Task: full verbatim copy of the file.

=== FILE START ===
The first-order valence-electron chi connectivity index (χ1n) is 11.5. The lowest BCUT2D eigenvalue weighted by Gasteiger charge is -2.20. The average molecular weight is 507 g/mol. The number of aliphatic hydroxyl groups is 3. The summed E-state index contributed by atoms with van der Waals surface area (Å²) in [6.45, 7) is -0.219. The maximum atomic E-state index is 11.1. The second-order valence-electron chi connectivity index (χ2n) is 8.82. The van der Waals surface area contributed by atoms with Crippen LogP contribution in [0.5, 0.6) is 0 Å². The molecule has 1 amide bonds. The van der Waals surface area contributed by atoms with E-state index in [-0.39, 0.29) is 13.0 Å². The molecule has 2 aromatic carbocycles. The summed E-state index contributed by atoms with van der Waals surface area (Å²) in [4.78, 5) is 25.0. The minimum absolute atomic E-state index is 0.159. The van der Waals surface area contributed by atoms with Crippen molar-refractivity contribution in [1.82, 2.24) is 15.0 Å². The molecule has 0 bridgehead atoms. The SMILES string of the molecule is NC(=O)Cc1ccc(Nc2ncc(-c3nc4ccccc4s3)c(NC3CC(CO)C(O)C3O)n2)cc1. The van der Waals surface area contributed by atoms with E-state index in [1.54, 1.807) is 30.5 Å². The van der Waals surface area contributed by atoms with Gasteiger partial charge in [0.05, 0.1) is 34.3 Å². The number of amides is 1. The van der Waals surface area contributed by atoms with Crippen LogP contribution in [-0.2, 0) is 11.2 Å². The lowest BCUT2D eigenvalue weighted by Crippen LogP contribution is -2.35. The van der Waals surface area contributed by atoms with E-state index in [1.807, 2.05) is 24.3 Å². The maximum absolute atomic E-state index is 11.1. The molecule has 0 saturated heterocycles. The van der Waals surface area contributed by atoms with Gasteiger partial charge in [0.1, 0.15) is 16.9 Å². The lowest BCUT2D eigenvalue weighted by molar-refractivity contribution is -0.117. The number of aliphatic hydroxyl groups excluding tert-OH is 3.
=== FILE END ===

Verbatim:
The first-order valence-electron chi connectivity index (χ1n) is 11.5. The lowest BCUT2D eigenvalue weighted by Gasteiger charge is -2.20. The average molecular weight is 507 g/mol. The number of aliphatic hydroxyl groups is 3. The summed E-state index contributed by atoms with van der Waals surface area (Å²) in [6.45, 7) is -0.219. The maximum atomic E-state index is 11.1. The second-order valence-electron chi connectivity index (χ2n) is 8.82. The van der Waals surface area contributed by atoms with Crippen LogP contribution in [0.5, 0.6) is 0 Å². The molecule has 1 amide bonds. The van der Waals surface area contributed by atoms with E-state index in [-0.39, 0.29) is 13.0 Å². The molecule has 2 aromatic carbocycles. The summed E-state index contributed by atoms with van der Waals surface area (Å²) in [4.78, 5) is 25.0. The minimum absolute atomic E-state index is 0.159. The van der Waals surface area contributed by atoms with Crippen molar-refractivity contribution in [1.82, 2.24) is 15.0 Å². The molecule has 0 bridgehead atoms. The SMILES string of the molecule is NC(=O)Cc1ccc(Nc2ncc(-c3nc4ccccc4s3)c(NC3CC(CO)C(O)C3O)n2)cc1. The van der Waals surface area contributed by atoms with E-state index in [1.54, 1.807) is 30.5 Å². The van der Waals surface area contributed by atoms with Gasteiger partial charge in [0.05, 0.1) is 34.3 Å². The number of amides is 1. The van der Waals surface area contributed by atoms with Crippen LogP contribution in [-0.2, 0) is 11.2 Å². The lowest BCUT2D eigenvalue weighted by Crippen LogP contribution is -2.35. The van der Waals surface area contributed by atoms with E-state index in [1.807, 2.05) is 24.3 Å². The maximum absolute atomic E-state index is 11.1. The molecule has 0 saturated heterocycles. The van der Waals surface area contributed by atoms with Gasteiger partial charge in [0.1, 0.15) is 16.9 Å². The lowest BCUT2D eigenvalue weighted by molar-refractivity contribution is -0.117. The number of aliphatic hydroxyl groups excluding tert-OH is 3.